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Disability employment reporting should be mandatory says ReWAGE and Disability@Work

ReWAGE and Disability@Work have jointly responded to the government’s consultation on disability workforce reporting, which was launched in December 2021 to help inform and shape the government’s future approach.

The response argues that while most government policy has focused on disabled people’s job-seeking activity and incentives to work, even the most positive measures will only prove effective if disabled people have jobs to go to.

Professor Chris Warhurst, Co-Chair of ReWAGE says, “The ReWAGE sub-group which produced our consultation response argues that the government needs to implement measures that encourage employers to ensure policies and practices are in place to help disabled people to get into and remain in work – such as the scaling up of supported employment services, supported internships and disabled people’s access to apprenticeships.”

The response states that the introduction of mandatory disability employment reporting could be a driver for change and would require employers to report the number of disabled people they employ as a percentage of their workforce. However, to be effective, there would need to be: 1) a standardised question for employers to use when asking their employees about their disability status; 2) a question that mirrors the Labour Force Survey (LFS) measure; and 3) a standardised data collection method.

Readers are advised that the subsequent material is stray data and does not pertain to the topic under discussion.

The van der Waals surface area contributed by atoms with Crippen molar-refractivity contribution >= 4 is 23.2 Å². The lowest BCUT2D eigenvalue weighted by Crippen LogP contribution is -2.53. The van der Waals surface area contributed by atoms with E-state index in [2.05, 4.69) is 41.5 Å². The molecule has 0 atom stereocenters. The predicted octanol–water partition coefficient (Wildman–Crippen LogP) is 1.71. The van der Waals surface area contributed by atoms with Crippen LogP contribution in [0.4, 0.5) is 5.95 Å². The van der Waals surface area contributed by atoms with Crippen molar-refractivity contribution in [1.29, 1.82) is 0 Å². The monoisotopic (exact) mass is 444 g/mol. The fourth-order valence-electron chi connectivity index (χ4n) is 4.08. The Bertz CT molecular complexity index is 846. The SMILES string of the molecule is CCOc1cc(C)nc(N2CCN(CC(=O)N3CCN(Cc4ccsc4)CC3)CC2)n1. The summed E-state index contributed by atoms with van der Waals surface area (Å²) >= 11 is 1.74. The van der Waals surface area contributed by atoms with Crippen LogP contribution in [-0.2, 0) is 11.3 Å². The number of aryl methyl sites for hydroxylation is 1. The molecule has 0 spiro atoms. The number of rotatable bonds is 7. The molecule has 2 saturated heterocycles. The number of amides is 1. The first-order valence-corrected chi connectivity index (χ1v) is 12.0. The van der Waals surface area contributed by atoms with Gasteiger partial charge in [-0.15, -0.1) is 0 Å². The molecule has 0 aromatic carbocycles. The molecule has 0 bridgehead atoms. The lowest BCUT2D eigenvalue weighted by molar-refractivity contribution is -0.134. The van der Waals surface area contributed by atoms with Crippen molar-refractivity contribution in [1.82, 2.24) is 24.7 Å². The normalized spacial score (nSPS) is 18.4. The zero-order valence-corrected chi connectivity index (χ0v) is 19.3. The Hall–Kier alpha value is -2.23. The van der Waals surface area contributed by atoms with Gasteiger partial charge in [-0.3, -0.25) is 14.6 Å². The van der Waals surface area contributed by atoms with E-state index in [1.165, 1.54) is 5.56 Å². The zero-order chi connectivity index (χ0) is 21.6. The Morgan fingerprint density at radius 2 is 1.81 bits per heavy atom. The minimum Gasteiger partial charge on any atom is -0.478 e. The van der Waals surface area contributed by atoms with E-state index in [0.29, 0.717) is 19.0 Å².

Chris went on to say, “If followed, these three principles would enable the reporting system to produce standardised, comparable data that will allow employers to benchmark their progress against other employers and against meaningful national, regional and sectoral averages.”

The full report, which was co-authored for ReWAGE and Disability@Work by Professor Kim Hoque of Warwick Business School and Professor Nick Bacon of City University, London, has been published on the ReWAGE website.

8 April 2022

About ReWAGE

ReWAGE is an independent expert advisory group modelled on SAGE that is co-chaired by Warwick and Leeds Universities and which focuses on the recovery and renewal of work and employment in the UK as it tackles the economic impact of Covid-19. It supports the government’s ‘build back better’ and ‘levelling up’ agendas by providing evidence to enable a strategic response to jobs’ recovery and renewal.